The Garden and the Workshop
Essays on the Cultural History of Vienna and Budapest
With a preface by Carl E. Schorske
A century ago, Vienna and Budapest were the capital cities of the western and eastern halves of the increasingly unstable Austro-Hungarian empire and scenes of intense cultural activity. Vienna was home to such figures as Sigmund Freud, Gustav Klimt, and Hugo von Hofmannsthal; Budapest produced such luminaries as Béla Bartók, Georg Lukács, and Michael and Karl Polanyi. However, as Péter Hanák shows in these vignettes of Fin-de-Siécle life, the intellectual and artistic vibrancy common to the two cities emerged from deeply different civic cultures.
Hanák surveys the urban development of the two cities and reviews the effects of modernization on various aspects of their cultures. He examines the process of physical change, as rapid population growth, industrialization, and the rising middle class ushered in a new age of tenements, suburbs, and town planning. He investigates how death and its rituals--once the domain of church, family, and local community--were transformed by the commercialization of burials and the growing bureaucratic control of graveyards. He explores the mentality of common soldiers and their families--mostly of peasant origin--during World War I, detecting in letters to and from the front a shift toward a revolutionary mood among Hungarians in particular. He presents snapshots of such subjects as the mentality of the nobility, operettas and musical life, and attitudes toward Germans and Jews, and also reveals the striking relationship between social marginality and cultural creativity.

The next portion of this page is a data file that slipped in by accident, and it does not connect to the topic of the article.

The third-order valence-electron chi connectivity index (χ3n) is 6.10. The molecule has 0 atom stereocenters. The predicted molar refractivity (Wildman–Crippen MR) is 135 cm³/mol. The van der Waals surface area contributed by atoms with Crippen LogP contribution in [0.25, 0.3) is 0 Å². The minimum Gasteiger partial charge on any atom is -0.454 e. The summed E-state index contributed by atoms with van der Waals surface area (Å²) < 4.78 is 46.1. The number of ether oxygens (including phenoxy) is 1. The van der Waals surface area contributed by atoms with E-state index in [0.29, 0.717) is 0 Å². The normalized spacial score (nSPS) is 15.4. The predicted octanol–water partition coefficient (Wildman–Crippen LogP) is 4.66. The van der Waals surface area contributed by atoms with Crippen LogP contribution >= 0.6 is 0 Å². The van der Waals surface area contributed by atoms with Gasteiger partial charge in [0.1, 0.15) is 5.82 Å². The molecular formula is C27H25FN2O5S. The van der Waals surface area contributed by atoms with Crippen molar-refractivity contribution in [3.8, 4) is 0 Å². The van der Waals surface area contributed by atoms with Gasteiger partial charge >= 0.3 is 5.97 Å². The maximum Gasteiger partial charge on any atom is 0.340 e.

In comparing the two cities, Hanák notes that Vienna, famed for its spacious parks and gardens, was often characterized as a "garden" of esoteric culture. Budapest, however, was a dense city surrounded by factories, whose cultural leaders referred to the offices and cafés where they met as "workshops." These differences were reflected, he argues, in the contrast between Vienna's aesthetic and individualistic culture and Budapest's more moralistic and socially engaged approach. Like Carl Schorske's famous Fin-de-Siécle Vienna, Hanák's book paints a remarkable portrait of turn-of-the-century life in Central Europe. Its particular focus on mass culture and everyday life offers important new insights into cultural currents that shaped the course of the twentieth century.
First published in 1998.Péter Hanák was, until his death in 1997, Professor of History at the Central European University in Budapest.
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